When you get hives after coming in contact with an irritating substance, contact urticaria is the culprit. It results in an immediate reaction with symptoms like:



  • Itching and burning
  • Tingling and redness
  • Swelling and welts

Many products, materials, and substances can cause these hives, including:



  • Fragrances
  • Plants
  • Raw foods
  • Ingredients in beauty and bath products

If you develop hives from contact urticaria, the symptoms shouldn’t last much more than a day. However, you can still choose treatments to ease your symptoms while you wait for the rash to run its course.



Common helpful treatments include over-the-counter medications and creams.



Taking an antihistamine like Benadryl can help reduce symptoms by limiting the amount of histamine in your bloodstream.



Steroid creams that contain hydrocortisone can help soothe your itching and reduce inflammation.



Pain relievers like naproxen and ibuprofen can help reduce your swelling and discomfort.



Physical Urticaria

Physical urticaria results in hives (similar to contact urticaria); however, this condition is caused by exposure to cold or heat, chemicals, plants, or exercise.



The symptoms of physical urticaria include:



  • Small hives
  • Hives with white, pink, or red centers
  • Itching and swelling
  • Hives surrounded by a red ring

While symptoms typically go away on their own, taking an oral antihistamine as soon as you notice hives popping up can help clear them up quickly.



Because temperature is a common cause of physical urticaria, there are some additional things you can do to help avoid this condition. When it’s cold outside, or you’re handling plants or chemicals, you should always wear gloves. It can also help to use hand warmers when you’re outside in the winter.



In addition, many people get symptoms of physical urticaria when getting out of a shower or swimming pool. Keeping large towels and warm bathrobes nearby can help keep you warm enough to avoid getting hives. In the winter, hooded bathrobes can help even more.



Photodermatoses

This uncommon skin condition happens as a reaction to sunlight. People with photodermatoses have a reaction to UV rays that trigger their immune systems, causing them to develop rashes, blisters, and scaly patches of skin.



While this condition can be difficult to recognize, some signs to look for include:



  • A rash that appears where you were exposed to the sun
  • Worsening rashes in the spring and summer
  • Skin covered by shadows is unaffected (under your chin, your eyelids, etc.)
  • Skin covered with hair is unaffected
  • Clear lines distinguish covered skin from exposed skin (similar to tan lines)

If you suspect your skin condition is photodermatoses, talk to your healthcare provider — it could be caused by something you’re taking, like an over-the-counter supplement or medication.



If the sunlight irritates your skin, you want to ensure you use sunscreen that’s at least 30 SPF, wear UPF clothing when outdoors, and use aloe vera to soothe any rashes or blisters that develop.



Cutaneous Mastocytosis

This skin condition — cutaneous mastocytosis — happens when too many mast cells accumulate in your skin. Because those cells are part of your immune system, when they sense a threat, they release various chemicals, causing swelling.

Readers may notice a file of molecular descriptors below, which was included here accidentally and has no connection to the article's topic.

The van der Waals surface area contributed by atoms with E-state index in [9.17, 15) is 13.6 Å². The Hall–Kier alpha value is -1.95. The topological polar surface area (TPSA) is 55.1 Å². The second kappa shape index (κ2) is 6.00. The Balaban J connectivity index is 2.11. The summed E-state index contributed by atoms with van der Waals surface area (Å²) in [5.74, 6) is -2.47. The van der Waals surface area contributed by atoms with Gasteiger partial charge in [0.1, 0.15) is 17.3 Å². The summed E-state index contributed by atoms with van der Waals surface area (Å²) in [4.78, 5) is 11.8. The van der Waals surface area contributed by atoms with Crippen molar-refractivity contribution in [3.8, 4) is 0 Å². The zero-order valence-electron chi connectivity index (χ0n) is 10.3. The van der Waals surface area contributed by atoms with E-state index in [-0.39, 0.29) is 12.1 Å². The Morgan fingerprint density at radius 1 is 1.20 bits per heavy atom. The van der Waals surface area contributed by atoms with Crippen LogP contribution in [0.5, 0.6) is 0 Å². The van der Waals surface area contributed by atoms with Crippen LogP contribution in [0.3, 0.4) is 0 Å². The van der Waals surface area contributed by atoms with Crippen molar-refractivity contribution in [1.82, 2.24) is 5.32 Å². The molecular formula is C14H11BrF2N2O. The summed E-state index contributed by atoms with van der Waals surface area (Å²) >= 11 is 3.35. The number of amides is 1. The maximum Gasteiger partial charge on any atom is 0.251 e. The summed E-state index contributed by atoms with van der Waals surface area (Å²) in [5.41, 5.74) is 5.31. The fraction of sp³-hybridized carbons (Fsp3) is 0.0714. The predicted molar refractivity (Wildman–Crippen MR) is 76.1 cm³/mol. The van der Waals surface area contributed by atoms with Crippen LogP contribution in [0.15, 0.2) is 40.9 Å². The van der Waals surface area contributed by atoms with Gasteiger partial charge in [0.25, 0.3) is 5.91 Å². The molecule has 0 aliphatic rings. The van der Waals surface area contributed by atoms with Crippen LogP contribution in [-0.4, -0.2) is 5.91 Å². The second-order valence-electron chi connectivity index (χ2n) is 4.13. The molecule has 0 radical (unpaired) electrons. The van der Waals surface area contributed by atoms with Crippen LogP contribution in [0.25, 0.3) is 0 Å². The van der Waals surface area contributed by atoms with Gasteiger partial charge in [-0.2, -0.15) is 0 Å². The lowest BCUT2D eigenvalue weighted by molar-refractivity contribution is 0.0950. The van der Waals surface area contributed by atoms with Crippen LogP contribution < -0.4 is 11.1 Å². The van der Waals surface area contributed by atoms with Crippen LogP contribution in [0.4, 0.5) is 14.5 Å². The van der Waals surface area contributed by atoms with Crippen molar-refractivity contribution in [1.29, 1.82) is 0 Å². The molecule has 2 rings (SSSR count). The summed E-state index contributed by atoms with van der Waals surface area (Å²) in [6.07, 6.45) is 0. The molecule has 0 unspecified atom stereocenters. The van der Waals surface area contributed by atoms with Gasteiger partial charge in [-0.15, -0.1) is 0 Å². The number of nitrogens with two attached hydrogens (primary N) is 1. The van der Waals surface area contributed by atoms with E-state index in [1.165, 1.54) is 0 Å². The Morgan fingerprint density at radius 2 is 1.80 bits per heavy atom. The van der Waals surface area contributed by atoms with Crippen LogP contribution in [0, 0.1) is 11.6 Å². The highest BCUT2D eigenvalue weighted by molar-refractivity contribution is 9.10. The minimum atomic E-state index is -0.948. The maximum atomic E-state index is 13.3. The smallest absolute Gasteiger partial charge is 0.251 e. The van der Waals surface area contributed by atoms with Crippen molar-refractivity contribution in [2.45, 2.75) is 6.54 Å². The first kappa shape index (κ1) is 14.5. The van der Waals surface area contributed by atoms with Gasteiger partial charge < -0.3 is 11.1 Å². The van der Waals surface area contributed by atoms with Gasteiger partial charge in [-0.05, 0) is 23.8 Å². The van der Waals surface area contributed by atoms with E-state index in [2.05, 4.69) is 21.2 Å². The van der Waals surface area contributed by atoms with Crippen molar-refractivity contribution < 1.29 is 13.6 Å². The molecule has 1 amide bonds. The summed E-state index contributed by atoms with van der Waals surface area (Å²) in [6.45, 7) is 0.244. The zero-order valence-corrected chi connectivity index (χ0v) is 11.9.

Other than swelling, symptoms of cutaneous mastocytosis include:



  • Small red or tan spot on your body
  • Spots on your legs, arms, neck, or stomach
  • Completely flat spots (not raised at all)

Most of the time, symptoms don’t appear until triggered by an irritating substance, like lotion and or fragrances. However, there are other triggers, including scratching, emotional stress, temperature changes, and some medications.



Typically, treatment involves steroid creams and antihistamines. Those with severe symptoms may undergo PUVA therapy.



Treating cutaneous mastocytosis spots consists of using oral antihistamines like Benadryl and topical steroids like hydrocortisone. 



To help prevent your cutaneous mastocytosis from triggering, you can use fragrance-free moisturizers designed for sensitive skin.



Aquagenic Pruritus

A rare condition, aquagenic pruritus triggers when any water touches your skin.



Unlike the other nine skin conditions we discussed, aquagenic pruritus doesn’t cause visible symptoms like blisters or rashes. Instead, it causes itchiness as soon as you touch water, lasting for minutes or hours.



It’s difficult to treat, and if you have this condition, working with your healthcare provider is your best bet to determine your next steps.



In the meantime, you can use gentle cleansing cloths to clean your face, hypoallergenic, antibacterial wipes to clean your body, and moisturizing, antibacterial gel to clean your hands.



More Tips to Ease Your Sensitive Skin


A woman with sensitive skin and bumps on her back

For those with sensitive skin, it can seem like everything causes irritation. However, with some lifestyle changes, you might be able to see some significant improvement.



Try these tips to ease your sensitive skin:



  • Take short showers (five to ten minutes) with warm (not hot) water 
  • Avoid using hard exfoliants and astringents
  • Use fragrance-free, gentle soap and laundry detergents
  • Always use shaving gel or cream when shaving
  • After a shower, pat (not rub) yourself dry — apply moisturizer immediately
  • Whenever you use a new product, test it on a small, discreet area of your skin

Because so many conditions can cause skin sensitivity, and some require more diligent, serious treatment than others, it never hurts to talk to a doctor, dermatologist, or allergist about your sensitive skin to find out what’s causing it.



However, many people successfully treat their sensitive skin conditions at home by identifying what’s causing the irritation and working to avoid it.



BALANCING ACT: The Moisturizer Designed for Sensitive Skin

One of the most important things you can do to help your sensitive skin is to pick the right moisturizer (and use it regularly!). That’s why we created BALANCING ACT.



BALANCING ACT is a moisturizing cream designed for people with the most sensitive skin, whether the cause is eczema, rosacea, dry skin, or any other condition. It helps moisturize, heal, and restore your skin with the perfect pH balance for 12+ hours — say goodbye to redness and irritation.



Related: The Right pH Level Is Everything


Ready to find relief for your sensitive skin? Try BALANCING ACT today — your lightweight solution to sensitive skin issues!